AFED Group reduces out-of- school children by 1.2m, says president

The Association for Formidable
Education Development (AFED) on
Wednesday said that it had
reduced the out-of- school
children in Lagos State by 1.2
million.
AFED’s President, Mrs Ifejola Dada, told the
News Agency of Nigeria (NAN) that these
children were receiving quality education in
over 8,000 private schools across the state.
Dada said that the state government alone
could not meet the educational needs of all
the children in their states.
AFED was offering a stop-gap solution that had
been complimenting the government’s efforts
in the provision of affordable education.
“AFED is giving back to the society what it
enjoyed in the public schools in the time past
and thus complementing the efforts of the
state government.
“We are social justice and equity crusaders
tackling the out-of-school children
phenomenon,’’ Dada said.
She said it was important to tackle the
education of such children as they would be
critical for the future of the country.
The president said that the association had
schools in nine states in the country with over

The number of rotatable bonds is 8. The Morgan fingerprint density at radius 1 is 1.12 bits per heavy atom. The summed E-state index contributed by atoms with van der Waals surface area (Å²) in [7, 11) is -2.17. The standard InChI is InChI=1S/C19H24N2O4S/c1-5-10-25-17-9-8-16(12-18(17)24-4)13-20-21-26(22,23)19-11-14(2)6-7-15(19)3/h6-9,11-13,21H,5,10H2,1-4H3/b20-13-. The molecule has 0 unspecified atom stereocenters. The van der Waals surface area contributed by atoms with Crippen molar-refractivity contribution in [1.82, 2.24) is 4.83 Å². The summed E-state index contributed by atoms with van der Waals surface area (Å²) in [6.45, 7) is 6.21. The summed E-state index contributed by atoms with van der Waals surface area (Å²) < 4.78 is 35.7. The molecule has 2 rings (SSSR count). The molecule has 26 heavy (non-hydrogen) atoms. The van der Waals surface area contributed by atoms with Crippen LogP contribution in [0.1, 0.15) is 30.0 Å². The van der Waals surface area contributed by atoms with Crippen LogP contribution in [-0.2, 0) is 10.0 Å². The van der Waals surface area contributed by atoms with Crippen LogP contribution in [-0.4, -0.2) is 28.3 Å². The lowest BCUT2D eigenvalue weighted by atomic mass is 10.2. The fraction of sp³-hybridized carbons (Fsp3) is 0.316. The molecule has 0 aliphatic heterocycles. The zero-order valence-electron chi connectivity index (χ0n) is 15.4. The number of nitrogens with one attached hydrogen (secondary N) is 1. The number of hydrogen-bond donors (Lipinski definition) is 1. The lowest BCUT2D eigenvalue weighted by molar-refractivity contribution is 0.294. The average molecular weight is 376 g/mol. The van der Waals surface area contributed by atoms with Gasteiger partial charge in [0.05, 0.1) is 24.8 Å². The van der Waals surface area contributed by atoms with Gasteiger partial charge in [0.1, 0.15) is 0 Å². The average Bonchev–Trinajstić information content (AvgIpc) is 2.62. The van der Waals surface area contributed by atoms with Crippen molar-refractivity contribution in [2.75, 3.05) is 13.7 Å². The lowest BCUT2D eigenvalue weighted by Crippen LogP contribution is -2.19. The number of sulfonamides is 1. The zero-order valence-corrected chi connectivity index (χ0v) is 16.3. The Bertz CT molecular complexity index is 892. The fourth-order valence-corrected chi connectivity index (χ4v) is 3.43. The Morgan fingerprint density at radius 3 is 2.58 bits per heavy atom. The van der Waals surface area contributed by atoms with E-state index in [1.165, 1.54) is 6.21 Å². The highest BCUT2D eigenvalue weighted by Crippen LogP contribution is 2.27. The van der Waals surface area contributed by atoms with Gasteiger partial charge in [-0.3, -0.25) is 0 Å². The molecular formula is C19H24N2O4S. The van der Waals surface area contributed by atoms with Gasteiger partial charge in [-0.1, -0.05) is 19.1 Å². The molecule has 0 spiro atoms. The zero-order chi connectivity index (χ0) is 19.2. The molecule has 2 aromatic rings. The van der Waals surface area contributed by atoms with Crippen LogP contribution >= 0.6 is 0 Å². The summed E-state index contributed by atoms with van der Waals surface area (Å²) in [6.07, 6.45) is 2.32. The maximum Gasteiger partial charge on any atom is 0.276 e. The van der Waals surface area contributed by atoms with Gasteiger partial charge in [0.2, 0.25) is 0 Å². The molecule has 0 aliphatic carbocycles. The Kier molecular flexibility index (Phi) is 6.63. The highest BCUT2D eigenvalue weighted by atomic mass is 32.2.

3 million children in such schools who were
paying tuitions as low as N5,000 per child in
some cases.
Dada said that the schools had also helped to
reduce unemployment across the country as
they served as employers of labour.
She said that private schools with no fewer
than 50 pupils had as many as eight staff
members.
The president said that some private schools
had been offering scholarships to brilliant
children and the indigent ones.
She, however, pleaded with governments to
encourage AFED by using commendable words
rather than derogatory words to describe it.
She said that derogatory words would
discourage international investors or banks
that would have loved to give loans or financial
assistance to the association from doing so.
Meanwhile, the patron of the association, Prof.
Pat Utomi, had lauded the activities of the
association.
“Education is not about blocks or buildings
but what comes out of the blocks and
buildings.
“I was amazed at the performance of the
children in AFED schools who were in urban
challenged neighborhood.’’
Utomi said that AFED was not a charitable
organisation but low fee-paying schools, adding
values to the teaching business.
“There is wealth at the bottom of the
pyramid, when you put together all your
earnings, you find out that you make money
even from the poor,’’ he said.
NAN reports that AFED are schools with low
paying- fees ranging from N5,000.

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